I can’t imagine that anyone would object to spending $10billion over, say, ten years to assure the future of the Murray Darling River system. Really, it’s a trifle compared to defence procurement, for example, which has no virtually no feasibility considerations attached to it at all.

Throw in the fact that the plant also operates to lower the CO2 intensity of about 1GW (5%) our grid to near zero and it’s an absolute bargain.

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Just working out the energy requires to raise seawater at 16degC to its heat of vapourization, I’m figuring on about 261,000kJ per GL, which (if my maths is right) works out at 72.5 kWh. (I hope I have my orders of magnitude right!!)

If I’m right that ought to amount to only a tiny fraction of the spare thermal capacity of a 1GWe nuclear plant.

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If your really want to green the interior why wouldn’t you put a tunnel from the ocean to lake eyre and then just desalinate what you need on the shores of that lake? It probably still costs more than it is worth.

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Ewen I think the role for desalination is to blend limited amounts as needed with already chlorinated reservoir water. The main users will be the cities. Perhaps it is best just to let the Murray Darling ‘power down’ on its own. Rice can be grown in the subtropics where it really belongs. Increasingly fruit and veg is either imported from NZ or grown in greenhouses on the city fringe using sewage plant wastewater. Some of that water may have been desalinated at one point but it passed through human kidneys.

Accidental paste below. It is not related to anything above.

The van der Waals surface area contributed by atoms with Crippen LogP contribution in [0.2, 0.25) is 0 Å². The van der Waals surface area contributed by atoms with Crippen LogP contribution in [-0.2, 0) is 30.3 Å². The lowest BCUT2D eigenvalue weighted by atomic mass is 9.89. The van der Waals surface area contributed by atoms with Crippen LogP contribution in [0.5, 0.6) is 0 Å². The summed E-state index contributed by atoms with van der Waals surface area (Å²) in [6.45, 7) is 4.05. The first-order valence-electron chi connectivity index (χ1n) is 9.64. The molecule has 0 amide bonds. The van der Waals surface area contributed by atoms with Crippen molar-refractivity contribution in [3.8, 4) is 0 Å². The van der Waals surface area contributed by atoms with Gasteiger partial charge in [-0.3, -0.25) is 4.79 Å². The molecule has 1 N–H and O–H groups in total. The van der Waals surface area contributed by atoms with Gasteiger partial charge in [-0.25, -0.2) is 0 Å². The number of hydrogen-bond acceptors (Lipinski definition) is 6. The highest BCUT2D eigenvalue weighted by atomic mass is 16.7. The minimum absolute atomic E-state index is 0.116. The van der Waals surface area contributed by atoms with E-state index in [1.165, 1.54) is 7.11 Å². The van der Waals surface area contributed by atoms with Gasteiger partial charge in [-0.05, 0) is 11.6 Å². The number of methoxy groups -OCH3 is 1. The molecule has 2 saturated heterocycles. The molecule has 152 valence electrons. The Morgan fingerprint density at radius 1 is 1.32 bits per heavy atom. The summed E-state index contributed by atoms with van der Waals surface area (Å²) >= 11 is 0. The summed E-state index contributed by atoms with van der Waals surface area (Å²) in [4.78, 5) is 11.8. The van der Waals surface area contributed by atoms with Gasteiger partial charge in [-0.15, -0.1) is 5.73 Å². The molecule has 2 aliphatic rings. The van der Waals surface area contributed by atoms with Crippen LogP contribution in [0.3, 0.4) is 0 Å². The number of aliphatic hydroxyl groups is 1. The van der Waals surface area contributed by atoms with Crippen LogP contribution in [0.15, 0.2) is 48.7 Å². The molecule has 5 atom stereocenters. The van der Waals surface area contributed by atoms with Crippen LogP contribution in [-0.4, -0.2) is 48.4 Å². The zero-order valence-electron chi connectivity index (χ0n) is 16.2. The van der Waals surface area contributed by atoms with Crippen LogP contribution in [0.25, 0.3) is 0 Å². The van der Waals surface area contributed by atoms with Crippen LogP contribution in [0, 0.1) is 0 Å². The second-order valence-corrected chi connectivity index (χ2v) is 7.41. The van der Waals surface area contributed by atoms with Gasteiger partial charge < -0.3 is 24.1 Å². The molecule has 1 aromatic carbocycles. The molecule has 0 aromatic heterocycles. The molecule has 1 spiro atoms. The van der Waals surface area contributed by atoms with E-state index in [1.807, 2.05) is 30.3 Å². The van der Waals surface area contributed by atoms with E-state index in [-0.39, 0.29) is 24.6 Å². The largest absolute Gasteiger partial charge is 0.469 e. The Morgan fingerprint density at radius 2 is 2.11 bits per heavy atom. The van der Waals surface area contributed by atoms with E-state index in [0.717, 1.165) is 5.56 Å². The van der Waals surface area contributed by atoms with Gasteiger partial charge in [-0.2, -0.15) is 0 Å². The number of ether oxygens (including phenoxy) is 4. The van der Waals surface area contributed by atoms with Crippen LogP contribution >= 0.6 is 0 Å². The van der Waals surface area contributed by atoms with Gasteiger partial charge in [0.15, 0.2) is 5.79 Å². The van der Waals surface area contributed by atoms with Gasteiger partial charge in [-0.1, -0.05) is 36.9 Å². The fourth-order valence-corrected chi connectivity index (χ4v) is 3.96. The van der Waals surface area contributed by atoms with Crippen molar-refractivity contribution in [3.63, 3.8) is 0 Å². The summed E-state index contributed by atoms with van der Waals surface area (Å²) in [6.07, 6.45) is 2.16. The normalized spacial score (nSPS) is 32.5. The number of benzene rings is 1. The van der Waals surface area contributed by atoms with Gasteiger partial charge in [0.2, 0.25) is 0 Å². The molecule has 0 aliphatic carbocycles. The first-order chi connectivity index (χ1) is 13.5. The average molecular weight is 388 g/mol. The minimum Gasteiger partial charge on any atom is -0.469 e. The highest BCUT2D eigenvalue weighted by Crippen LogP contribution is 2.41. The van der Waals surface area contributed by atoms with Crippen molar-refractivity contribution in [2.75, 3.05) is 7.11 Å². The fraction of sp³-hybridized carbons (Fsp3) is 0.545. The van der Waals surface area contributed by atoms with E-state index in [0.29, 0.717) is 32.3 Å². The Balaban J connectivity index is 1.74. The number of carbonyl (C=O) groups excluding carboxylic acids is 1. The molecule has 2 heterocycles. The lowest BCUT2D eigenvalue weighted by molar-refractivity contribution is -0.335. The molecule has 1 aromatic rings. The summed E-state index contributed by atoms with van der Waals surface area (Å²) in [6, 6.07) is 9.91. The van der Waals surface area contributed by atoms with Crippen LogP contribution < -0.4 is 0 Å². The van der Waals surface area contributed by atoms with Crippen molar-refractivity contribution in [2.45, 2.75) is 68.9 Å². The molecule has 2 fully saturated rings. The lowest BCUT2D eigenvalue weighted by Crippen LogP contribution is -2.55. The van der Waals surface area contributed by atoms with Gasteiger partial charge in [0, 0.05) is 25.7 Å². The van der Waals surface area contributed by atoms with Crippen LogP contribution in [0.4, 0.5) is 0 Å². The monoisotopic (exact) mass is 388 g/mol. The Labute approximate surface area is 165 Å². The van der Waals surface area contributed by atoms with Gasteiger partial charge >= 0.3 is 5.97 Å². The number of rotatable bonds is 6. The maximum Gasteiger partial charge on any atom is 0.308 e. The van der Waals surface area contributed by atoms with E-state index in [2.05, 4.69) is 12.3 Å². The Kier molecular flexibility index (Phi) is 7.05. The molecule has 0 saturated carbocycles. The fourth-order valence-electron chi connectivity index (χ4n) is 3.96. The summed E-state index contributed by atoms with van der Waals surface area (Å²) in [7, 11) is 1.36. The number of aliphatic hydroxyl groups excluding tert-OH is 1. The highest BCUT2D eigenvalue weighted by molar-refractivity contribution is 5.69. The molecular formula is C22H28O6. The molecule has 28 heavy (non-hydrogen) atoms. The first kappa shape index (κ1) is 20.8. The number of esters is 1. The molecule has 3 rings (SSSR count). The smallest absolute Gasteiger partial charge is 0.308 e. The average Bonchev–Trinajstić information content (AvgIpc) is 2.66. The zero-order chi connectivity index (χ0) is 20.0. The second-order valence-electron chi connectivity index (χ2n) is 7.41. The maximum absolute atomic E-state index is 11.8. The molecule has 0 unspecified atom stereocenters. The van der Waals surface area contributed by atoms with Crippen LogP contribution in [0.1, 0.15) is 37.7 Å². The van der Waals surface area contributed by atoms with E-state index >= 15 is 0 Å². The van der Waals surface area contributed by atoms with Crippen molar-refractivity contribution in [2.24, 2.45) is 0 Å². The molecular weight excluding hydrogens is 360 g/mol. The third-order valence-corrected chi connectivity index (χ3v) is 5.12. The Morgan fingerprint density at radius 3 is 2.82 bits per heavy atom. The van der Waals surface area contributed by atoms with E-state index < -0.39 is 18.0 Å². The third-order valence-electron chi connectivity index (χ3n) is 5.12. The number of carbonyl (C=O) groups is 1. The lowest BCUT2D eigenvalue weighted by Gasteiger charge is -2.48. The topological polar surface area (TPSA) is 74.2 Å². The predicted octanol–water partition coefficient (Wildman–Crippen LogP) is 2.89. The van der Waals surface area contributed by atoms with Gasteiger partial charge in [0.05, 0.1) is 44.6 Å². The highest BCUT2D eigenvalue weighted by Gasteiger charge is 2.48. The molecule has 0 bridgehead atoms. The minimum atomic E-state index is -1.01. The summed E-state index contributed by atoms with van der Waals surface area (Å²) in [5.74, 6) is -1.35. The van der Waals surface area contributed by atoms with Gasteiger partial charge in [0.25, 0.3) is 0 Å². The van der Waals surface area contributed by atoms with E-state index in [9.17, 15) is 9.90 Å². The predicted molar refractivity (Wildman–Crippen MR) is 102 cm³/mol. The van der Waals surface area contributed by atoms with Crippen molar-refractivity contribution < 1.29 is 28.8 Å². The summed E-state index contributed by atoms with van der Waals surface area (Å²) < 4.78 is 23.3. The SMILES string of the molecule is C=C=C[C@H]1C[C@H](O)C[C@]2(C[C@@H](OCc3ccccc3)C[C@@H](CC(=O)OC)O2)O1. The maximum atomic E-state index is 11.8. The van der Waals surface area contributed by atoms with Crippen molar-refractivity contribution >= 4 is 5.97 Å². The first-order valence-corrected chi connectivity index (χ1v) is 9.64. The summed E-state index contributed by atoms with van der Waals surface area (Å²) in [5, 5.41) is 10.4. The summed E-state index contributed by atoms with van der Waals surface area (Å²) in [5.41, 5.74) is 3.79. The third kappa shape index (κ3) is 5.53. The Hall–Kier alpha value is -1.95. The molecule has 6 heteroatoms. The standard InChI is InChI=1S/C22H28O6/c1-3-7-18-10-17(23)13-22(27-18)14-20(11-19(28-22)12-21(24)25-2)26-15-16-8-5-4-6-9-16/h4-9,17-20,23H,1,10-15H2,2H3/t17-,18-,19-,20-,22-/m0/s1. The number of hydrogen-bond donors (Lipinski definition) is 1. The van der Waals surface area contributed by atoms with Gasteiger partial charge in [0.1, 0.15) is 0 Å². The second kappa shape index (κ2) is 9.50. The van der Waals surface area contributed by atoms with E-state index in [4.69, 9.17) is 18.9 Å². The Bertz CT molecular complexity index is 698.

I note that the big desal planned for the UAE with 4 X 1400 MW power plant will use reverse osmosis, not thermal methods. I’d guess that allows the possibility of periods of no desalination purely electrical load. I think other tasks for NP include keeping us cool in 50C summers and helping replace 1million barrels of oil a day. There is plenty for NP to do without special projects.

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Interestingly, Rocky Creek Dam — the key facility supplying Lismore NSW (along our route) is currently holding just 38% of its 14GL capacity.